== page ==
Worried about inflation? Let’s take a trip back to the future.

Everything in perspective.

It’s a phrase we’ve all heard, and we generally believe to be true. Just think about how your perspective has changed on dining out, home offices, or baking, knitting and other home-bound activities since the pandemic began. As with most things in life, your perspective depends on your experience.

That got me to thinking about some of the recent headlines on inflation. For those of us who came of age in the past two or three decades, inflation has been generally benign and rarely an issue. But for investors who have been in the markets a lot longer, the latest inflation numbers may revive memories of the early 1980s. So I thought it might be worthwhile to do some historical comparisons.

It feels like I am paying more for just about everything - groceries, gas, furniture, restaurant meals and my Friday night beer. Inflation is the highest that we’ve seen in a long time, and there are a few comments going around the internet on how to address it. One that keeps cropping up is that the current inflation rate is transitory. That’s been said for more than a few quarters now, which has led to another comment going around the internet: All inflation is transitory, until it’s permanent. It’s a tongue-in-cheek response, but historically true.

When I saw the headlines that the Bank of Canada expects 2021 inflation to hit 5%, I wanted to know when was the last time prices had risen at that pace. It was 30 years ago - in 1991! More shockingly, however, was the realization that the rate was a significant slowdown from the price hikes experienced in the previous decade - hitting a high of 12.7% in 1981!1  I couldn't imagine what it would be like to live with a double-digit inflation rate.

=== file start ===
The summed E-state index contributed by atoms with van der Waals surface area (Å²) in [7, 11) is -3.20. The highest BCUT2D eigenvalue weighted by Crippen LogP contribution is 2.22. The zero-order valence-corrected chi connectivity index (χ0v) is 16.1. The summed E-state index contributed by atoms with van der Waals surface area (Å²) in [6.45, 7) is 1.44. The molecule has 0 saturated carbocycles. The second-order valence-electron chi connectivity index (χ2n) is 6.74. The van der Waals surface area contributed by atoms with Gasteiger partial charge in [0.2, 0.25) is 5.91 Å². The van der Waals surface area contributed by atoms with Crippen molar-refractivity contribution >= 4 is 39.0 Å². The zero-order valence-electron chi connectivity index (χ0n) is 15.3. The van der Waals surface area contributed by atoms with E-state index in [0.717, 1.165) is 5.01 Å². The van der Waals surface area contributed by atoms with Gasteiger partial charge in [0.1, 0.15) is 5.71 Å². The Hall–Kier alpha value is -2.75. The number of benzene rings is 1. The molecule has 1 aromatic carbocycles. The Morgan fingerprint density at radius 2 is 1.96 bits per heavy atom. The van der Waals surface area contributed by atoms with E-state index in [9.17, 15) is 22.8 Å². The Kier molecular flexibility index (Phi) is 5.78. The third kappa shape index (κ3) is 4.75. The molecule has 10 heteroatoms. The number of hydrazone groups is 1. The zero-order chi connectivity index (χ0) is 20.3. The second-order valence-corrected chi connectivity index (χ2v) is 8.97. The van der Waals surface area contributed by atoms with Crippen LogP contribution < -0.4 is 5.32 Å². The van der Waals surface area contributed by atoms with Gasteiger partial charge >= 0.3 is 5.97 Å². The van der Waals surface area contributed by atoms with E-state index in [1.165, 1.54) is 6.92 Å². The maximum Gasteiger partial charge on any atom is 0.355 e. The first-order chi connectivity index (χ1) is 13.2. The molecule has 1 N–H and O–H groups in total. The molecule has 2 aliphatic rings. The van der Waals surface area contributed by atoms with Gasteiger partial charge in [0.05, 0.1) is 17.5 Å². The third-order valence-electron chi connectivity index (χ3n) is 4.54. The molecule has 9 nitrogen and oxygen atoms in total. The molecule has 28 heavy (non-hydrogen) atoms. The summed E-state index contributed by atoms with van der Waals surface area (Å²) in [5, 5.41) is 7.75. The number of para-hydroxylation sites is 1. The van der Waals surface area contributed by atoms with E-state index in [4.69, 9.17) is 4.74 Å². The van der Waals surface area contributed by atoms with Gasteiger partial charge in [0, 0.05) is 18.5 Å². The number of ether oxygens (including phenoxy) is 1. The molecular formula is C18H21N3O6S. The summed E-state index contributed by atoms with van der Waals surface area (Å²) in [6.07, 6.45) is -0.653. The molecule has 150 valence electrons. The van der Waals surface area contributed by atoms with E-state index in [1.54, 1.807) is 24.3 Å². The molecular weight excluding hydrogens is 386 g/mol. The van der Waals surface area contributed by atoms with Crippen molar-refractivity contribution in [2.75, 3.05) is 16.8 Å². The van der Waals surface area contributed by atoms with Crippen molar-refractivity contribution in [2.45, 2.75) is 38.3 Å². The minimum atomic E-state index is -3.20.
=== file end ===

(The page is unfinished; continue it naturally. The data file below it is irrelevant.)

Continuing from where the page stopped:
I wondered what the interest rate environment was like at that time in the face of such rapidly rising prices. The direction of interest rates seems to be the topic du jour for the advisors I work with and understandably so. Fixed income is a headwind for portfolios with its current lackluster performance and low rates on new issuance.  A cursory Google search into bond yields in 1982 returned some downright shocking information. Bonds were yielding an average 14% at that time. Mind-blowing. So even though inflation was a concern, you were able to easily overcome its impact for your most conservative clients. Even Guaranteed Income Certificates (GICs) were returning mid double-digit rates.2

We haven’t had sizable, sustained inflation for some time, so it’s easy to forget its effect: Inflation is one of the biggest detractors of wealth creation (taxes is the other largest one). Take a look at the chart below to see the difference in performance between a conservative 20% equity/80% fixed income portfolio and a cash position over the past decade on an inflation-adjusted basis. Today is different.